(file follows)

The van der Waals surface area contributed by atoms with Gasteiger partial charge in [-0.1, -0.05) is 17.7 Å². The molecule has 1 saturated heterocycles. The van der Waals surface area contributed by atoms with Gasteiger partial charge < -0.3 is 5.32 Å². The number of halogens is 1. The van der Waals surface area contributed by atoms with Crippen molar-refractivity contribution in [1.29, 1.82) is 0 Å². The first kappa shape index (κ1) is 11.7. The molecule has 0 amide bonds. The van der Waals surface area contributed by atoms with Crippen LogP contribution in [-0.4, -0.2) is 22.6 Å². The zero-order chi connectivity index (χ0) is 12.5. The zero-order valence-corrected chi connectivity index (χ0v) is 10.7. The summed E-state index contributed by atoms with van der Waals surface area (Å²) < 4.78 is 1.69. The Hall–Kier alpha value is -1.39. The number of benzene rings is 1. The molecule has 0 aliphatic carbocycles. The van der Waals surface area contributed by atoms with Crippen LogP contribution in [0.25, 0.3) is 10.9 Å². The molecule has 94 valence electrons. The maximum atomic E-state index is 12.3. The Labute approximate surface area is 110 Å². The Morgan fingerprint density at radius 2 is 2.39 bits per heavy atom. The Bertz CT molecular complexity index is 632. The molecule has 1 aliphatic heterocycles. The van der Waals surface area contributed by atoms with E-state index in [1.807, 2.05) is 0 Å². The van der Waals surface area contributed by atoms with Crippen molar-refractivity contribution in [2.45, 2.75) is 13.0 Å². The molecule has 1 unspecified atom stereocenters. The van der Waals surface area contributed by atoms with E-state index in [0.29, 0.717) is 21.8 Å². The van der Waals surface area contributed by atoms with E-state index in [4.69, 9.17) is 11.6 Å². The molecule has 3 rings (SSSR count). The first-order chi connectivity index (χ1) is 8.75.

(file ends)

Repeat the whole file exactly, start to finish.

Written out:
The van der Waals surface area contributed by atoms with Gasteiger partial charge in [-0.1, -0.05) is 17.7 Å². The molecule has 1 saturated heterocycles. The van der Waals surface area contributed by atoms with Gasteiger partial charge < -0.3 is 5.32 Å². The number of halogens is 1. The van der Waals surface area contributed by atoms with Crippen molar-refractivity contribution in [1.29, 1.82) is 0 Å². The first kappa shape index (κ1) is 11.7. The molecule has 0 amide bonds. The van der Waals surface area contributed by atoms with Crippen LogP contribution in [-0.4, -0.2) is 22.6 Å². The zero-order chi connectivity index (χ0) is 12.5. The zero-order valence-corrected chi connectivity index (χ0v) is 10.7. The summed E-state index contributed by atoms with van der Waals surface area (Å²) < 4.78 is 1.69. The Hall–Kier alpha value is -1.39. The number of benzene rings is 1. The molecule has 0 aliphatic carbocycles. The van der Waals surface area contributed by atoms with Crippen LogP contribution in [0.25, 0.3) is 10.9 Å². The molecule has 94 valence electrons. The maximum atomic E-state index is 12.3. The Labute approximate surface area is 110 Å². The Morgan fingerprint density at radius 2 is 2.39 bits per heavy atom. The Bertz CT molecular complexity index is 632. The molecule has 1 aliphatic heterocycles. The van der Waals surface area contributed by atoms with E-state index in [1.807, 2.05) is 0 Å². The van der Waals surface area contributed by atoms with Crippen molar-refractivity contribution in [2.45, 2.75) is 13.0 Å². The molecule has 1 unspecified atom stereocenters. The van der Waals surface area contributed by atoms with E-state index in [0.29, 0.717) is 21.8 Å². The van der Waals surface area contributed by atoms with E-state index in [4.69, 9.17) is 11.6 Å². The molecule has 3 rings (SSSR count). The first-order chi connectivity index (χ1) is 8.75.